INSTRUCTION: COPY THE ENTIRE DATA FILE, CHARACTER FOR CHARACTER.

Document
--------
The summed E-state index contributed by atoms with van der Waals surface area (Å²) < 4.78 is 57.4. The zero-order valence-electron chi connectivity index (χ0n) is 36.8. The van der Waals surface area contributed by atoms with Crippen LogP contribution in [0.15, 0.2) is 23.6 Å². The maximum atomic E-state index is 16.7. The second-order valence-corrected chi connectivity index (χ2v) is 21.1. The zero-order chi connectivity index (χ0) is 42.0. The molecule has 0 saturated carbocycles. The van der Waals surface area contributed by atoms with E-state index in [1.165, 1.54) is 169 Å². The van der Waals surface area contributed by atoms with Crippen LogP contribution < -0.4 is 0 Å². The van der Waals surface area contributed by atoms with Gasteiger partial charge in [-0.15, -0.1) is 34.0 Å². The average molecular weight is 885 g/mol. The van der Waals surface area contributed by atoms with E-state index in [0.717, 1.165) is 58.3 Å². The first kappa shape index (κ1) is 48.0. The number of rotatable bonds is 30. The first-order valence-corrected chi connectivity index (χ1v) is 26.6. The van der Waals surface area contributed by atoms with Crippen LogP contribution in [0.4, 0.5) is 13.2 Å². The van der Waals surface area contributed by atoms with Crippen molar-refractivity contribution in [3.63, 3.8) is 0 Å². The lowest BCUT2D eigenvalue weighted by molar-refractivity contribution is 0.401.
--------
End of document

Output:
The summed E-state index contributed by atoms with van der Waals surface area (Å²) < 4.78 is 57.4. The zero-order valence-electron chi connectivity index (χ0n) is 36.8. The van der Waals surface area contributed by atoms with Crippen LogP contribution in [0.15, 0.2) is 23.6 Å². The maximum atomic E-state index is 16.7. The second-order valence-corrected chi connectivity index (χ2v) is 21.1. The zero-order chi connectivity index (χ0) is 42.0. The molecule has 0 saturated carbocycles. The van der Waals surface area contributed by atoms with E-state index in [1.165, 1.54) is 169 Å². The van der Waals surface area contributed by atoms with Crippen LogP contribution < -0.4 is 0 Å². The van der Waals surface area contributed by atoms with Gasteiger partial charge in [-0.15, -0.1) is 34.0 Å². The average molecular weight is 885 g/mol. The van der Waals surface area contributed by atoms with E-state index in [0.717, 1.165) is 58.3 Å². The first kappa shape index (κ1) is 48.0. The number of rotatable bonds is 30. The first-order valence-corrected chi connectivity index (χ1v) is 26.6. The van der Waals surface area contributed by atoms with Crippen LogP contribution in [0.4, 0.5) is 13.2 Å². The van der Waals surface area contributed by atoms with Crippen molar-refractivity contribution in [3.63, 3.8) is 0 Å². The lowest BCUT2D eigenvalue weighted by molar-refractivity contribution is 0.401.